Is ‘neoliberalism’ a Latin American export?

In 2001 I wrote an article for Quadrant tracking the changing terminology used to describe the Australian Right, in which I noted that ‘neoliberalism’ was starting to replace ‘economic rationalism’ as the favourite term of the left for the free-market right (with ‘economic rationalism’ having itself largely displaced ‘New Right’.)

I’d tracked down uses of ‘neoliberalism’ to 1989 and 1990 in Australia, but beyond noting its global academic use not worked out where it started internationally. I now think that this incarnation of ‘neoliberalism’ (there are other earlier ‘neoliberalisms’ that I doubt are connected) probably started in Latin America, and came to Australia via US academia.

My main evidence for this is an examination of book titles in the Library of Congress catalogue and article titles in JSTOR, an academic articles database.

Because the Library of Congress gets a lot of Latin American books, we can see that the early books with ‘neoliberalism’ in the title are largely in Spanish and about Latin America. JSTOR is English-language only, but again ‘neoliberalism’ is used largely in the context of Latin America (though there was one 1974 article on University of Chicago economist Frank Knight that used ‘neoliberal’ in its current meaning, though I think this was just an isolated instance of what drives this more generally – people seeing or wanting some change in the prevailing liberalism just add ‘neo’ to it).

This raises the question of whether Spanish-speaking ‘neoliberals’ use this term or whether, as here, it has been thrust upon them. A 1992 article in the journal Latin American Perspectives (from JSTOR) suggets the latter. It says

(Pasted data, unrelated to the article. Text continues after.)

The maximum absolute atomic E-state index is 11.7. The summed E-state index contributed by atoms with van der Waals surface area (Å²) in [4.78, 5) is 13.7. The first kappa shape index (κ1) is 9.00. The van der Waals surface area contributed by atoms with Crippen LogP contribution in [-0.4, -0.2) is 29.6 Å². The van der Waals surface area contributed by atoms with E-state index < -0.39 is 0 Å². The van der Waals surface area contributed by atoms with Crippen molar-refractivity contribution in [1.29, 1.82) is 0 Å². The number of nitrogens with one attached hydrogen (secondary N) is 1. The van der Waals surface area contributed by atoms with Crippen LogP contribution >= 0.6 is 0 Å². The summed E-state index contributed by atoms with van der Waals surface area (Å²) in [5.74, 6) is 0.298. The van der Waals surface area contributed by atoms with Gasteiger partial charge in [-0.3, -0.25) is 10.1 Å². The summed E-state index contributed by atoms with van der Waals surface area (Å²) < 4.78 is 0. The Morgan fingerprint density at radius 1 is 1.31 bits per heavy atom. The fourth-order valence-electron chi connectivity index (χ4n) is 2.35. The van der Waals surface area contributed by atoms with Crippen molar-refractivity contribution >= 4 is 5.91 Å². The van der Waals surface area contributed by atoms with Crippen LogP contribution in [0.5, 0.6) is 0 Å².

Neoliberalism, or as its propagandists dub it, “free-market economics”, makes claims to being a new, realistic, practical approach to Latin America’s problems. (emphasis added)

So while this point needs exploring further, it seems that the preferred self-description may have been some variation on “free market”. It’s still a little puzzling that academics around the world refuse to use the same terminology as the people they are writing about. It adds considerably to the sum of human confusion (not least among the academics themselves). But I think we are getting clearer on the origins of this latest ‘neoliberalism’.

20 thoughts on “Is ‘neoliberalism’ a Latin American export?

  1. Interesting, perhaps people should adopt the Latin American term for those who oppose globalisation and protest at the G20 etc which is the amusing term “globophobicos”.

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  2. “This raises the question of whether Spanish-speaking ‘neoliberals’ use this term or whether, as here, it has been thrust upon them.”

    From what I’ve read, Latin American ‘neoliberals’ in the 1960s used the term with positive connotations. There’s also a link back to an earlier ‘neoliberalism’ — German neoliberalism (ordoliberalism).

    In a 2006 paper Taylor C. Boas and Jordan Gans-Morse tracked early Latin American use of the term ‘neoliberalism’ through the right-wing Chilean magazine PEC (Politics, Economics, Culture) — published from 1963 to 1973.